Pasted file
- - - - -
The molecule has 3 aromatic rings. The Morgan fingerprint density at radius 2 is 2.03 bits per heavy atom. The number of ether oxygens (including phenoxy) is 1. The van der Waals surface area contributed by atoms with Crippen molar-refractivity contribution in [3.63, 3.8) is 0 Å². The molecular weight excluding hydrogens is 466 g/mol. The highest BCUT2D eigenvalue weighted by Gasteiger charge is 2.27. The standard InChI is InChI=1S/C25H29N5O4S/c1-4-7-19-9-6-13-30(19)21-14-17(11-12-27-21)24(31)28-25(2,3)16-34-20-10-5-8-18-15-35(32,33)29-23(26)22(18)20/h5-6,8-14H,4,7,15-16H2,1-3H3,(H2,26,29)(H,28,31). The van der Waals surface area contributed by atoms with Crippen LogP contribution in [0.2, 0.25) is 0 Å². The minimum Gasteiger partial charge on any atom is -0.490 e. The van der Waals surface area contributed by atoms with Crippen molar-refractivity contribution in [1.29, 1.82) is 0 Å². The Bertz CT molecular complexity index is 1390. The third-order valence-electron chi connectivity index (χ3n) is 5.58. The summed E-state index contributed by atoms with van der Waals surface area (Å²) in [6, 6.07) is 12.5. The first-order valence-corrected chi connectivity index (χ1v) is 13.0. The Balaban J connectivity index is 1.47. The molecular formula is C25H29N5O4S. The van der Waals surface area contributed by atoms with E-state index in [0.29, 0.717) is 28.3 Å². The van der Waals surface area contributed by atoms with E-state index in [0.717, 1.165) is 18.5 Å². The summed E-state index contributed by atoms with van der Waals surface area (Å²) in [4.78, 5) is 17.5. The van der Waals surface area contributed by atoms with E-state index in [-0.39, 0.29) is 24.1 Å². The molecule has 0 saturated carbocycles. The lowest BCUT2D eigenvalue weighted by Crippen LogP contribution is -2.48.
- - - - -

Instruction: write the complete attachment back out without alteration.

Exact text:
The molecule has 3 aromatic rings. The Morgan fingerprint density at radius 2 is 2.03 bits per heavy atom. The number of ether oxygens (including phenoxy) is 1. The van der Waals surface area contributed by atoms with Crippen molar-refractivity contribution in [3.63, 3.8) is 0 Å². The molecular weight excluding hydrogens is 466 g/mol. The highest BCUT2D eigenvalue weighted by Gasteiger charge is 2.27. The standard InChI is InChI=1S/C25H29N5O4S/c1-4-7-19-9-6-13-30(19)21-14-17(11-12-27-21)24(31)28-25(2,3)16-34-20-10-5-8-18-15-35(32,33)29-23(26)22(18)20/h5-6,8-14H,4,7,15-16H2,1-3H3,(H2,26,29)(H,28,31). The van der Waals surface area contributed by atoms with Crippen LogP contribution in [0.2, 0.25) is 0 Å². The minimum Gasteiger partial charge on any atom is -0.490 e. The van der Waals surface area contributed by atoms with Crippen molar-refractivity contribution in [1.29, 1.82) is 0 Å². The Bertz CT molecular complexity index is 1390. The third-order valence-electron chi connectivity index (χ3n) is 5.58. The summed E-state index contributed by atoms with van der Waals surface area (Å²) in [6, 6.07) is 12.5. The first-order valence-corrected chi connectivity index (χ1v) is 13.0. The Balaban J connectivity index is 1.47. The molecular formula is C25H29N5O4S. The van der Waals surface area contributed by atoms with E-state index in [0.29, 0.717) is 28.3 Å². The van der Waals surface area contributed by atoms with E-state index in [0.717, 1.165) is 18.5 Å². The summed E-state index contributed by atoms with van der Waals surface area (Å²) in [4.78, 5) is 17.5. The van der Waals surface area contributed by atoms with E-state index in [-0.39, 0.29) is 24.1 Å². The molecule has 0 saturated carbocycles. The lowest BCUT2D eigenvalue weighted by Crippen LogP contribution is -2.48.